Self-acceptance: two words that sound so simple yet can feel incredibly hard to come by!
We accept certain things, like the unfolding of the seasons, unconditionally. So why do we find it so difficult to give ourselves permission to admire the way our own journey is unfolding? We don’t try and pry spring bulbs open before they are ready, or yell at a tree to bear fruit already – things take their own time and we let them. Spring is coming, as it always comes, and we accept this.
Yet self-acceptance is not an automatic or default state. It’s not even an innate trait. But luckily, it is one we can nurture. We now know that lack of self-acceptance is related to lower levels of well-being, and perhaps even mental illness (Vasile, 2013) Essentially, the more self-acceptance we have, the more happiness we’ll allow ourselves to accept, receive and enjoy.
It’s important to acknowledge that acceptance is not resignation. Self-acceptance is meeting yourself where you are now.
It is looking in the mirror and truly accepting the unique, wonderful work-in-progress person staring back at you.
It is allowing yourself to be exactly how you are right now, however messy or on the floor that is, without trying to fix it.
It’s the acceptance of the right now, right here reality.
It is witnessing your current thoughts, feelings and pain – and being with them. And the impact of doing this is profound.
Here are three practical tips that can help with cultivating self-acceptance:
- Make a list of your strengths and past achievements when you are feeling good about yourself so you can re-read them when you’re not feeling so good about yourself.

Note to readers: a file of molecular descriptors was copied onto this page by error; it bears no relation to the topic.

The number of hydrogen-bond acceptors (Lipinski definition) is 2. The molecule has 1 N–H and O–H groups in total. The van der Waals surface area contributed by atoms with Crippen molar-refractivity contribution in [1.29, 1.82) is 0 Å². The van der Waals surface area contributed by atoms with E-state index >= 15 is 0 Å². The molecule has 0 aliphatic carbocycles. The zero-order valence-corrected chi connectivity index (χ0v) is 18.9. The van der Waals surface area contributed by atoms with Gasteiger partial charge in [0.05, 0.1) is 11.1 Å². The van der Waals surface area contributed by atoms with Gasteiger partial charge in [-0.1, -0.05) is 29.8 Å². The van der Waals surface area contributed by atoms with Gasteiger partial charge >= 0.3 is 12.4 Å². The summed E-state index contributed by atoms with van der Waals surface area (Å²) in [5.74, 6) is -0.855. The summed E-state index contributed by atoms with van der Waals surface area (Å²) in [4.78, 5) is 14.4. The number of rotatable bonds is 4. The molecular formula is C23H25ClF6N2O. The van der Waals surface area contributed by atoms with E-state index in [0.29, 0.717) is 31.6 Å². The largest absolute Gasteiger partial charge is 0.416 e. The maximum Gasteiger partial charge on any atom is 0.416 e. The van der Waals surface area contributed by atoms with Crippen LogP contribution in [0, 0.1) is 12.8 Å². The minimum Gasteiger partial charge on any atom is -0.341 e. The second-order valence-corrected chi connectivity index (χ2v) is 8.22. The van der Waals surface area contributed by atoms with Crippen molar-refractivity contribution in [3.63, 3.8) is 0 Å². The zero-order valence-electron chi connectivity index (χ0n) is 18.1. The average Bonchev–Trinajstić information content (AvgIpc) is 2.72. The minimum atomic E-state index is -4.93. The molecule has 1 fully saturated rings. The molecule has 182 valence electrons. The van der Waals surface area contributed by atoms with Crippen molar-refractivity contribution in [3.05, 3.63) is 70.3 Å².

- Consider who you surround yourself with – ensure your close circle of friends are those who accept you fully for who you are. The more acceptance around you, the easier it is to find within you.
- When the ‘inner critic’ jumps in with unhelpful beliefs, take note and work out what you are blaming yourself for. What language are you using in response to this inner critic? Simply becoming more aware of this will shift your inner responses over time to be more positive and accepting. It helps to imagine you are speaking to someone you love, would you be as harsh to them as you’re being to yourself?
There are many other ways to help with self-acceptance. Learning how to listen inwardly to our own hearts, bodies and minds can have a transformative effect. We teach this through our Listening Spaces.
Becoming more mindful in the present moment also allows us to meet ourselves where we are right now. Scientific studies have shown that when we cultivate—intentionally or unintentionally—emotions of appreciation, love, and compassion our heart rhythms become more more coherent or consistent. It is much easier to find a place of self-acceptance from this coherent heart space.
Below is a free audio practice that will show you how to intentionally shift your heart rhythms to a coherent pattern so that you can increase inner peace and meet yourself where you are, right now.